Robin Kaplan: Exactly! How about you Lori? What are your favorite go-to’s?

Lori Shomphe: We also made meal plan on Sundays so we said, the 5 of us kids, it’s just me or my husband chooses meals, things for lunch so that, Saturday morning, we go for shopping and we’ve got a full list of everything that we need for the week so, it’s never that it’s like, 4 o clock in the afternoon like, “oh god! They have to eat again.” [Laughs] Never I do because it’s all already planned out. We do a lot of crock pot cooking because my children go to two different schools and I have the baby and, you know, life is crazy with your kids so, we do a lot of chicken breasts in the crock pot, cans of chilies and onions, couple of cloves of garlic and then in a corn tortilla or use it later in the week for burritos or we use it later in the week just on top of some brown rice, lots of fruits and vegetables. My kids are really, really good eaters. We’re blessed with that. And first we always serve a salad first, then your green vegetables and then you can have whatever else you want so then corns and protein come next and we ensure that they eat a lot of corns, they eat a lot of fruits and vegetables and it also serves my husband and I in that way so, we’re very disciplined. [Laughs] When we go out for diner it’s just the two of us. We always eat our vegetables first, this is so weird. [Laughs] You need to have your stake first, no, I have to eat all the broccoli. [Laughs] We do a lot of stir-fries and things like that. I’m a super cook because it’s so often that we’re rolling in it for three and we at diner are 5 so, I think that the key for me especially with kind of food specialty, you know, things in my house is the pre-planning. So, if we’re planned, we’re good to go. If we’re not planned, that’s when you get caught, you know, make your food choices.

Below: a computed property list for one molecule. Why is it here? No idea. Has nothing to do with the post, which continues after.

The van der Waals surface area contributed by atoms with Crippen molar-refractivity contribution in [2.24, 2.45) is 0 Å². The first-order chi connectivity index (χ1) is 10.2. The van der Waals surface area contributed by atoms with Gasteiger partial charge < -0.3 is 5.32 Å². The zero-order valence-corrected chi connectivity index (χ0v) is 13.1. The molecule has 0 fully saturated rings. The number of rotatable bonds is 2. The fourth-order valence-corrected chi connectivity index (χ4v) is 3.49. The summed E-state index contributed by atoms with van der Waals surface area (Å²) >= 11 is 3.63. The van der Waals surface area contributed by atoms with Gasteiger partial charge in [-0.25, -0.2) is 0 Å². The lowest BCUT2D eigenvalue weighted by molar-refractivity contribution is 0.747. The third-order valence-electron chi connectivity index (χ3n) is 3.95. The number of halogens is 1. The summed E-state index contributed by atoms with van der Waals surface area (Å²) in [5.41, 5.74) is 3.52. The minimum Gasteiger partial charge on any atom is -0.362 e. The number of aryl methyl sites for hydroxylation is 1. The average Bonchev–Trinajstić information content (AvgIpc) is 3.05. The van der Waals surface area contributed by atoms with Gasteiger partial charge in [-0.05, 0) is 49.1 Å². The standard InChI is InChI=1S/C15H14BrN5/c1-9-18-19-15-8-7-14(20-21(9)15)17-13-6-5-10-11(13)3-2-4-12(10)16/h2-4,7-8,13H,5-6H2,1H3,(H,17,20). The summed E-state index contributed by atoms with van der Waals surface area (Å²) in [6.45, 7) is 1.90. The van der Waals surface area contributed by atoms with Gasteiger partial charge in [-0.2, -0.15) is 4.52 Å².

Robin Kaplan: Yeah, absolutely! You had mentioned croak pot and things like that, Leigh-Ann, do you have good resources of kind of your favorite places to find recipes?

Leigh-Ann Webster: I do and in fact I think it’s one of your favorite cook works too, the slow cooker, the best cook book ever.

Robin Kaplan: Oh yeah! That one is fantastic!